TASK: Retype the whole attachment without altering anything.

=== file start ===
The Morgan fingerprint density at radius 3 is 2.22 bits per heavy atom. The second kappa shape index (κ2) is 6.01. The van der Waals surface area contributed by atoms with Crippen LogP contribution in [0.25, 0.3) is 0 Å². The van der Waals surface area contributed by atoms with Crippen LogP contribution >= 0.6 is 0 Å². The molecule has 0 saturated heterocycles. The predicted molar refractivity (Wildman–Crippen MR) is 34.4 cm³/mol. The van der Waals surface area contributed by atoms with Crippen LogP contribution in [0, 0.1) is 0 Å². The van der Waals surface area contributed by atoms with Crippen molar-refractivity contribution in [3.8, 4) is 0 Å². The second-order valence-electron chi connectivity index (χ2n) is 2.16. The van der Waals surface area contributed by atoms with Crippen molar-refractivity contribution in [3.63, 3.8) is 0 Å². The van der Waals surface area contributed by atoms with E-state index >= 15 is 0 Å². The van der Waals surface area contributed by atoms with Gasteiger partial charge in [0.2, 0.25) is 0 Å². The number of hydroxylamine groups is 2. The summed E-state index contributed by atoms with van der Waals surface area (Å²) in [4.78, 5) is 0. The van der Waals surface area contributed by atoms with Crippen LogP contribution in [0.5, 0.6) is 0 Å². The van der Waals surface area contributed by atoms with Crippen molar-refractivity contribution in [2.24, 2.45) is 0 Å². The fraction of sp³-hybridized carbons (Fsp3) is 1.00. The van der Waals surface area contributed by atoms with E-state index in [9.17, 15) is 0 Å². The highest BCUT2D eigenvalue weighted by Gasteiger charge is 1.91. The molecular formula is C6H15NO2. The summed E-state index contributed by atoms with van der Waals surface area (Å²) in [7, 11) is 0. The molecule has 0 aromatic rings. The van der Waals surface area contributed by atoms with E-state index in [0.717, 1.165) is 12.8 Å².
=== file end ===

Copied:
The Morgan fingerprint density at radius 3 is 2.22 bits per heavy atom. The second kappa shape index (κ2) is 6.01. The van der Waals surface area contributed by atoms with Crippen LogP contribution in [0.25, 0.3) is 0 Å². The van der Waals surface area contributed by atoms with Crippen LogP contribution >= 0.6 is 0 Å². The molecule has 0 saturated heterocycles. The predicted molar refractivity (Wildman–Crippen MR) is 34.4 cm³/mol. The van der Waals surface area contributed by atoms with Crippen LogP contribution in [0, 0.1) is 0 Å². The van der Waals surface area contributed by atoms with Crippen molar-refractivity contribution in [3.8, 4) is 0 Å². The second-order valence-electron chi connectivity index (χ2n) is 2.16. The van der Waals surface area contributed by atoms with Crippen molar-refractivity contribution in [3.63, 3.8) is 0 Å². The van der Waals surface area contributed by atoms with E-state index >= 15 is 0 Å². The van der Waals surface area contributed by atoms with Gasteiger partial charge in [0.2, 0.25) is 0 Å². The number of hydroxylamine groups is 2. The summed E-state index contributed by atoms with van der Waals surface area (Å²) in [4.78, 5) is 0. The van der Waals surface area contributed by atoms with Crippen LogP contribution in [0.5, 0.6) is 0 Å². The van der Waals surface area contributed by atoms with Crippen molar-refractivity contribution in [2.24, 2.45) is 0 Å². The fraction of sp³-hybridized carbons (Fsp3) is 1.00. The van der Waals surface area contributed by atoms with E-state index in [9.17, 15) is 0 Å². The highest BCUT2D eigenvalue weighted by Gasteiger charge is 1.91. The molecular formula is C6H15NO2. The summed E-state index contributed by atoms with van der Waals surface area (Å²) in [7, 11) is 0. The molecule has 0 aromatic rings. The van der Waals surface area contributed by atoms with E-state index in [0.717, 1.165) is 12.8 Å².